Nicole is the founder of TheMoneyMentorWay.com and developer of the 12-Step Prosperity Plan, an achievable and even enjoyable blueprint to take Aussies from worry to wealthy. Nicole’s writing has earned her top personal finance awards in both the United Kingdom and Australia. Her career credits include founding and editing The Australian Financial Review’s Smart Investor magazine, and reporting and editing for the magazine arm of the UK’s Financial Times. Author, qualified financial adviser and Fairfax’s Money Matters columnist for the last decade, Nicole is a regular on television and radio. She talks money without the mumbo jumbo. Follow her on Twitter at @NicolePedMcK.

How to Save $6386 a Year by Getting Smart With Your Bills

My guess is you spend more time dwelling on your Facebook status than your financial one… planning your Pinterest board than your interest hoard…linking in than stopping money leaking out.

But it is. And the irony is that technology is making the flow faster.

A growing phenomenon I’ve dubbed Digitally Induced Laziness sees us blithely ignore all the automatic payments that come out of our accounts each month – allowing oh-so-convenient to become oh-so-conned.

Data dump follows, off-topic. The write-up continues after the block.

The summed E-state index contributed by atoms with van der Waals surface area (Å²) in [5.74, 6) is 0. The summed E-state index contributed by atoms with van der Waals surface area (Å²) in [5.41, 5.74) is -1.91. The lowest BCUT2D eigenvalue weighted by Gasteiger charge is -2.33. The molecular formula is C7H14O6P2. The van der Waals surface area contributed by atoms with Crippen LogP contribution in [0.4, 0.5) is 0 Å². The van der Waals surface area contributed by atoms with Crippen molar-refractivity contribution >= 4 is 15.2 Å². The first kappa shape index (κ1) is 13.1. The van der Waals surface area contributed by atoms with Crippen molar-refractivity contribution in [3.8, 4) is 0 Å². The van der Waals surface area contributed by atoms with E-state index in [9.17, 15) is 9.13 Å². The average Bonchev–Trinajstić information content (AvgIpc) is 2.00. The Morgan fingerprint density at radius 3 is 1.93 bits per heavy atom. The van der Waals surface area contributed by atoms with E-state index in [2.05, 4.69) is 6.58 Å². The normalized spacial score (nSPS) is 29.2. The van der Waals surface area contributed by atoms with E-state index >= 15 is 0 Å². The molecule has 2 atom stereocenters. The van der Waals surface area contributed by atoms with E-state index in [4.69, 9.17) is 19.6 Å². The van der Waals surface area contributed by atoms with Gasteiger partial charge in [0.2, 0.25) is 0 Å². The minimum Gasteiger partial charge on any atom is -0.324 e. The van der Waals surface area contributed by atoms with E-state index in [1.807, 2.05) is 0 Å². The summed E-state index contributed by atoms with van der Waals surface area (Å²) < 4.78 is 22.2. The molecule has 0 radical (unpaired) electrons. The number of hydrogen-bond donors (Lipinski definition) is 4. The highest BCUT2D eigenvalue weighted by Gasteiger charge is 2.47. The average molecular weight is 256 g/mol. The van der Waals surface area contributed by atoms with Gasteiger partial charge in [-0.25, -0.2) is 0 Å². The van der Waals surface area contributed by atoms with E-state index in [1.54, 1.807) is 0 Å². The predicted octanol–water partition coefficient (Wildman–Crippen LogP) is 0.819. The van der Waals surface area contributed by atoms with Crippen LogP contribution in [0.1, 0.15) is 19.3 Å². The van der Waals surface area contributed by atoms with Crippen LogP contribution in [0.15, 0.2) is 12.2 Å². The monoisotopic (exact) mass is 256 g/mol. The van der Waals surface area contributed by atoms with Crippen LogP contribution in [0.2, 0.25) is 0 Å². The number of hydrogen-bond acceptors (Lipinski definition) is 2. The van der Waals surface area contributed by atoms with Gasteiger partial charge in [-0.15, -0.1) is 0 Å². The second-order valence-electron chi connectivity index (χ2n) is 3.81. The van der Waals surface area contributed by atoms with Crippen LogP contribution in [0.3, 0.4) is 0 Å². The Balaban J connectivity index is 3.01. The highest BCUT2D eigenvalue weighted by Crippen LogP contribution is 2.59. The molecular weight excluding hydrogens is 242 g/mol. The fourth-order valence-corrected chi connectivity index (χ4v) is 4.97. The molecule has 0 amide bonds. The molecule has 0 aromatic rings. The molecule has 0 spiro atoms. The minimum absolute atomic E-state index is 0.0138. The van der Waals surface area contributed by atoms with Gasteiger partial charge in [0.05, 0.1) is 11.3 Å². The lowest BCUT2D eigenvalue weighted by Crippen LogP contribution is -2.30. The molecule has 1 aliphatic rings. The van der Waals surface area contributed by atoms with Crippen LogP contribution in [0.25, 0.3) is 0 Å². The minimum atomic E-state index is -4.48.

Providers of everything from utilities to financial services rely on their bill-DIL existing customers to fund big discounts to entice new ones. You may even find your deal gets slowly worse.

Here is where you’re likely to be losing the most money.

Your mortgage

The big banks are exploiting your electronic inertia big time. The difference between the standard variable rate offered by the Big 4 and the most competitive mortgage on the market has swelled to a shocking 1.42 percentage points. Historically they’ve only skimmed 1 point or so off the top. Today you’ll pay 5.91 per cent versus just 4.49 per cent, which means you could save on the average $300,000 mortgage a massive $75,000 in interest.

Possible saving: $250 a month; $3000 a year. BUT it’s possible to take this total interest saving from $75,000 to $122,644 without paying an additional cent… you simply need to maintain your repayments at their existing level. This means you’ll also clear your debt more than five years early, after which your money is your own. And your big-bank lender may even agree to match this if you threaten to leave.

Your electricity